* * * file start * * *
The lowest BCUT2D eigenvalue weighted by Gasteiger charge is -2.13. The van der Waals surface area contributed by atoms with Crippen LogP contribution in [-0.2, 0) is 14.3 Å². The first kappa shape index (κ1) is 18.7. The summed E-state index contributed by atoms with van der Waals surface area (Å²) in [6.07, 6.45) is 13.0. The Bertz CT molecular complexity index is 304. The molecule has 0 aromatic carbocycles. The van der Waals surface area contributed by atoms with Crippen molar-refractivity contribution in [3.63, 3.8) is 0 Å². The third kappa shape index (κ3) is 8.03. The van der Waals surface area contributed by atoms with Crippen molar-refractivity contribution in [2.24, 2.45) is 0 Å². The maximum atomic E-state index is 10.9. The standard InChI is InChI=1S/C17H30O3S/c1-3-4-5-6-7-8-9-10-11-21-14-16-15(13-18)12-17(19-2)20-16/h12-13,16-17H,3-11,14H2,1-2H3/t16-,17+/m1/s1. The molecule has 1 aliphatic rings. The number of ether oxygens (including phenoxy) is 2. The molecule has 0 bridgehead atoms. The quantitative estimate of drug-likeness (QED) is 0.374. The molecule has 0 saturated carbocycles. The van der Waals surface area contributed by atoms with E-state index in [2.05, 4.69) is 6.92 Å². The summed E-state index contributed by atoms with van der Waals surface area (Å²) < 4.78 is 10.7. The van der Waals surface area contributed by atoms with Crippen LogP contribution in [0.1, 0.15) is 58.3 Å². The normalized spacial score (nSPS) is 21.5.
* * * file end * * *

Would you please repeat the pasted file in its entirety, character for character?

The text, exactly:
The lowest BCUT2D eigenvalue weighted by Gasteiger charge is -2.13. The van der Waals surface area contributed by atoms with Crippen LogP contribution in [-0.2, 0) is 14.3 Å². The first kappa shape index (κ1) is 18.7. The summed E-state index contributed by atoms with van der Waals surface area (Å²) in [6.07, 6.45) is 13.0. The Bertz CT molecular complexity index is 304. The molecule has 0 aromatic carbocycles. The van der Waals surface area contributed by atoms with Crippen molar-refractivity contribution in [3.63, 3.8) is 0 Å². The third kappa shape index (κ3) is 8.03. The van der Waals surface area contributed by atoms with Crippen molar-refractivity contribution in [2.24, 2.45) is 0 Å². The maximum atomic E-state index is 10.9. The standard InChI is InChI=1S/C17H30O3S/c1-3-4-5-6-7-8-9-10-11-21-14-16-15(13-18)12-17(19-2)20-16/h12-13,16-17H,3-11,14H2,1-2H3/t16-,17+/m1/s1. The molecule has 1 aliphatic rings. The number of ether oxygens (including phenoxy) is 2. The molecule has 0 bridgehead atoms. The quantitative estimate of drug-likeness (QED) is 0.374. The molecule has 0 saturated carbocycles. The van der Waals surface area contributed by atoms with E-state index in [2.05, 4.69) is 6.92 Å². The summed E-state index contributed by atoms with van der Waals surface area (Å²) < 4.78 is 10.7. The van der Waals surface area contributed by atoms with Crippen LogP contribution in [0.1, 0.15) is 58.3 Å². The normalized spacial score (nSPS) is 21.5.